ERYTHROPOIETIN (EPO) is a naturally occurring hormone that stimulates the production of red blood cells (RBC). EPO levels up to 48% safely improve performance in males, however beyond this level, the risk of compromised health increases.

Erythropoietin (EPO) is most commonly known as the cytokine secreted by the kidneys that stimulates red blood cell production and is used as a drug for the treatment of anemias. Epo is also secreted in the brain in response to hypoxia, such as ischemic stroke. Epo production in the brain is stimulated by the hypoxia-inducible transcription factor HIF-1 (see HIF pathway). Administration of Epo to the brain in rodents before hypoxic stress or other neuronal stresses is neuroprotective, preventing neuronal apoptosis. The erythropoietin receptor (EpoR) is known to associate with JAK kinases that phosphorylate and activate the STAT family of transcription factors (See Epo pathway). The neuroprotection by Epo involves cross-talk between Epo receptor and anti-apoptotic pathways through activation of NF-kB by the JAK2 kinase (see NF-kB pathway). Epo stimulates JAK2 phosphorylation of I-kB, releasing NF-kB to translocate into the nucleus and activate transcription of neuroprotective genes. Neuroprotective genes activated by NF-kB include the anti-oxidant enzyme manganese superoxide dismutase and calbindin-D(28k). The erythropoietin receptor is also essential for proper brain development in mice. The absence of EpoR causes high levels of neuronal apoptosis in the developing mouse brain, further confirming the important role of Epo as a neuroprotective agent.

What nutritional protocol safely increases natural production of EPO?

Erythropoietin is a glycoprotein hormone produced in the kidneys containing a 165-amino acids structure. Most erythropoietin is produced by the kidney's renal cortex. But some is also produced in the liver (mainly in the fetus), the brain and uterus. Erythropoietin production is stimulated by low oxygen levels in interstitial cells of the peritubular capillaries in the kidneys. Following its production in the kidneys, EPO travels to the bone marrow where it stimulates production of red blood cells.[2] In the absence of erythropoietin, only a few RBC's are formed by the bone marrow. EPO increases the blood-oxygen carrying capacity but only up to a point, but beyond, it may compromise health and hinder blood flow dynamics with performance-limiting implications.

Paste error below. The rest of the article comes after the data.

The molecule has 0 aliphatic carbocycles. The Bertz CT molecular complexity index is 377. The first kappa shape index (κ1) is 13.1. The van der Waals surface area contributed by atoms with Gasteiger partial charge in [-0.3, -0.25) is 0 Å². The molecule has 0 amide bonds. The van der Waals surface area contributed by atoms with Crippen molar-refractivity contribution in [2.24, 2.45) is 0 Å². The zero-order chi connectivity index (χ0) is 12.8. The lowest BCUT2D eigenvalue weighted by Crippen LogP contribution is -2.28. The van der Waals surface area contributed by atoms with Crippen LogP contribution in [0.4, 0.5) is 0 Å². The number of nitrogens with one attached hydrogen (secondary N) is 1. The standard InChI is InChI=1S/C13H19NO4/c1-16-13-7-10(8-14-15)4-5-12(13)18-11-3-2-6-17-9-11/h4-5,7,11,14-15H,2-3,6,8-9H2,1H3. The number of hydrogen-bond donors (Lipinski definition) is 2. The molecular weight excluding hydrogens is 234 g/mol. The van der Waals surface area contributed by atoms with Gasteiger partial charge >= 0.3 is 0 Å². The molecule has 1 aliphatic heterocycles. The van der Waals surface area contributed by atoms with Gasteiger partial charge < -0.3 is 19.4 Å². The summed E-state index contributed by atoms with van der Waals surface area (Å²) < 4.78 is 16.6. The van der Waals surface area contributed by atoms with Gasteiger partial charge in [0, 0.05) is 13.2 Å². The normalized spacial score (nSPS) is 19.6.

The margin between effective and lethal quantities of EPO is very narrow. EPO use can be LETHAL (many athletes seeking to derive its performance-enhancing effects have died from incorrectly-administered EPO. Inappropriate use of exogenous Erythropoietin can cause elevated Hematocrit levels (i.e. thickened blood is difficult to pump). Elevated EPO increases the risk of heart attack (due to the increase in hematocrit). Exogenous EPO is totally cleared from the urine within 48 hours of its administration and is cleared from the blood within 72 hours of its administration (although its physiological effects prevail for several months).[3]


Roberts et al. examined exercise-induced hypoxemia (EIH) and plasma volume contraction as modulators of serum Erythropoietin (EPO) production. Five athletes cycled for 3 min at supra-maximal power outputs, at each of two different elevations (1,000 and 2,100 meters). Five subjects were exposed to normobaric hypoxia (F(I)O(2)=0.159), seven subjects underwent plasmapheresis[7] to reduce plasma volume and eight subjects were time controls for EPO levels. Oxyhemoglobin saturation was significantly reduced during exercise and during normobaric hypoxia. The time period of haemoglobin oxygen saturation <91% was 24+/-29 s (mean+/-S.D., n=5) for exercise at 1000 m, 136+/-77 s (mean+/-S.D., n=5) for exercise at 2100 m and 178+/-255 s (mean+/-S.D., n=5) with resting hypoxic exposure. However, significantly increased serum EPO levels were observed only following exercise (21-27% at 1,000 m and 31-41% at 2,100 m). Volume contraction also resulted in increased serum EPO 29-41% in spite of a significant rise in hematocrit of +2.2%. Despite similar degrees of arterial desaturation, only the hypoxemia induced by exercise was associated with an increase in serum EPO. This finding indicates that other factors, in addition to hypoxemia, are important in modulating the production of EPO in response to exercise. Volume depletion in the absence of exercise resulted in increases in EPO levels that were comparable with those observed in response to exercise. The paradoxical responses of increased hematocrit and increase in EPO in subjects undergoing plasmapheresis suggests that plasma volume may also modulate the production of EPO.[8]

does exercise intensity increase erythropoietin?

Roberts & Smith measured the effects of exercise-induced hypoxia on the physiological production of erythropoietin. Twenty athletes exercised for 3 min at 106-112% maximal oxygen consumption. Estimated oxyhemoglobin saturation was measured by reflective probe pulse oximetry (Nellcor N200) and was validated against arterial oxyhemoglobin saturation by CO-oximetry in eight athletes. Serum erythropoietin concentrations-as measured using the INCSTAR Epo-Trac radioimmunoassay-increased significantly by 19-37% at 24 h post-exercise in 11 participants, who also had an arterial oxyhemoglobin saturation < or = 91%. Decreased ferritin levels and increased reticulocyte counts were observed at 96 h post-exercise. However, no significant changes in erythropoietin levels were observed in nine non-desaturating athletes and eight non-exercise controls. Good agreement was shown between arterial oxyhemoglobin saturation and percent estimated oxyhaemoglobin saturation (limits of agreement = -3.9 to 3.7. They concluded that a short 3 minutes supramaximal exercise period could induce both hypoxemia and increased erythropoietin levels in well-trained individuals. The decline of arterial hypoxemia levels below 91% during exercise appears to be necessary for the exercise-induced elevation of serum erythropoietin levels. Furthermore, reflective probe pulse oximetry was found to be a valid predictor of percent arterial oxyhemoglobin saturation during supramaximal exercise when percent estimated oxyhemoglobin saturation > or = 86%.[9]